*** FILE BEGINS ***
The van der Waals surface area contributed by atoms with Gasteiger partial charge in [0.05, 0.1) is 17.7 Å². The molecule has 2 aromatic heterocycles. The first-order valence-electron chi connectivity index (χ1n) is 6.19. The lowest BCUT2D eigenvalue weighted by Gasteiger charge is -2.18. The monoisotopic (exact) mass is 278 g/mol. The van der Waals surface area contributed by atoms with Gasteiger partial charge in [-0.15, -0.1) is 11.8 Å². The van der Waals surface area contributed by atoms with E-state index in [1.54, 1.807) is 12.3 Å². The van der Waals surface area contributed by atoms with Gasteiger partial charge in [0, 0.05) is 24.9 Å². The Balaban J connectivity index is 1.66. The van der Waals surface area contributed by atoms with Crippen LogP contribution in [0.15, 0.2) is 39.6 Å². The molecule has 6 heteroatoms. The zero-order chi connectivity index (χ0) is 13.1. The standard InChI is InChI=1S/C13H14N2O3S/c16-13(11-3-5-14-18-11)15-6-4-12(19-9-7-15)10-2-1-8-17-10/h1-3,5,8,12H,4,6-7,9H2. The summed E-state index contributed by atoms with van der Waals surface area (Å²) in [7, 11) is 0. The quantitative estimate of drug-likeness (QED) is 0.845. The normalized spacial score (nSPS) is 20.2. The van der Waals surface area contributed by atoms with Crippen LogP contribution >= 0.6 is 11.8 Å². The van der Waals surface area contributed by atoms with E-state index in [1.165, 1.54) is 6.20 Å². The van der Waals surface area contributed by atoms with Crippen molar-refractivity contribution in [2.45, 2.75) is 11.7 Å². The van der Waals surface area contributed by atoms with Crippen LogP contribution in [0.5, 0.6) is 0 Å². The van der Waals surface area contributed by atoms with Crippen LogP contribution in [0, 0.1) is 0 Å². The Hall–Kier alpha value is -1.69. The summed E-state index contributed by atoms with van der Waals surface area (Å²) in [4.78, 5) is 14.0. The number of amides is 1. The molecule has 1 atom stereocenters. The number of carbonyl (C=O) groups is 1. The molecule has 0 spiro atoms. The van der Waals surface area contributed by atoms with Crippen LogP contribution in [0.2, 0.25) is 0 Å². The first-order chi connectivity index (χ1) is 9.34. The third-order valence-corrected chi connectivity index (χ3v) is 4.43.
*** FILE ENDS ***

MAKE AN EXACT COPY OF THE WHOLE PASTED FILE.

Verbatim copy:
The van der Waals surface area contributed by atoms with Gasteiger partial charge in [0.05, 0.1) is 17.7 Å². The molecule has 2 aromatic heterocycles. The first-order valence-electron chi connectivity index (χ1n) is 6.19. The lowest BCUT2D eigenvalue weighted by Gasteiger charge is -2.18. The monoisotopic (exact) mass is 278 g/mol. The van der Waals surface area contributed by atoms with Gasteiger partial charge in [-0.15, -0.1) is 11.8 Å². The van der Waals surface area contributed by atoms with E-state index in [1.54, 1.807) is 12.3 Å². The van der Waals surface area contributed by atoms with Gasteiger partial charge in [0, 0.05) is 24.9 Å². The Balaban J connectivity index is 1.66. The van der Waals surface area contributed by atoms with Crippen LogP contribution in [0.15, 0.2) is 39.6 Å². The molecule has 6 heteroatoms. The zero-order chi connectivity index (χ0) is 13.1. The standard InChI is InChI=1S/C13H14N2O3S/c16-13(11-3-5-14-18-11)15-6-4-12(19-9-7-15)10-2-1-8-17-10/h1-3,5,8,12H,4,6-7,9H2. The summed E-state index contributed by atoms with van der Waals surface area (Å²) in [7, 11) is 0. The quantitative estimate of drug-likeness (QED) is 0.845. The normalized spacial score (nSPS) is 20.2. The van der Waals surface area contributed by atoms with Crippen LogP contribution >= 0.6 is 11.8 Å². The van der Waals surface area contributed by atoms with E-state index in [1.165, 1.54) is 6.20 Å². The van der Waals surface area contributed by atoms with Crippen molar-refractivity contribution in [2.45, 2.75) is 11.7 Å². The van der Waals surface area contributed by atoms with Crippen LogP contribution in [0.5, 0.6) is 0 Å². The van der Waals surface area contributed by atoms with Crippen LogP contribution in [0, 0.1) is 0 Å². The Hall–Kier alpha value is -1.69. The summed E-state index contributed by atoms with van der Waals surface area (Å²) in [4.78, 5) is 14.0. The number of amides is 1. The molecule has 1 atom stereocenters. The number of carbonyl (C=O) groups is 1. The molecule has 0 spiro atoms. The van der Waals surface area contributed by atoms with Crippen LogP contribution in [0.2, 0.25) is 0 Å². The first-order chi connectivity index (χ1) is 9.34. The third-order valence-corrected chi connectivity index (χ3v) is 4.43.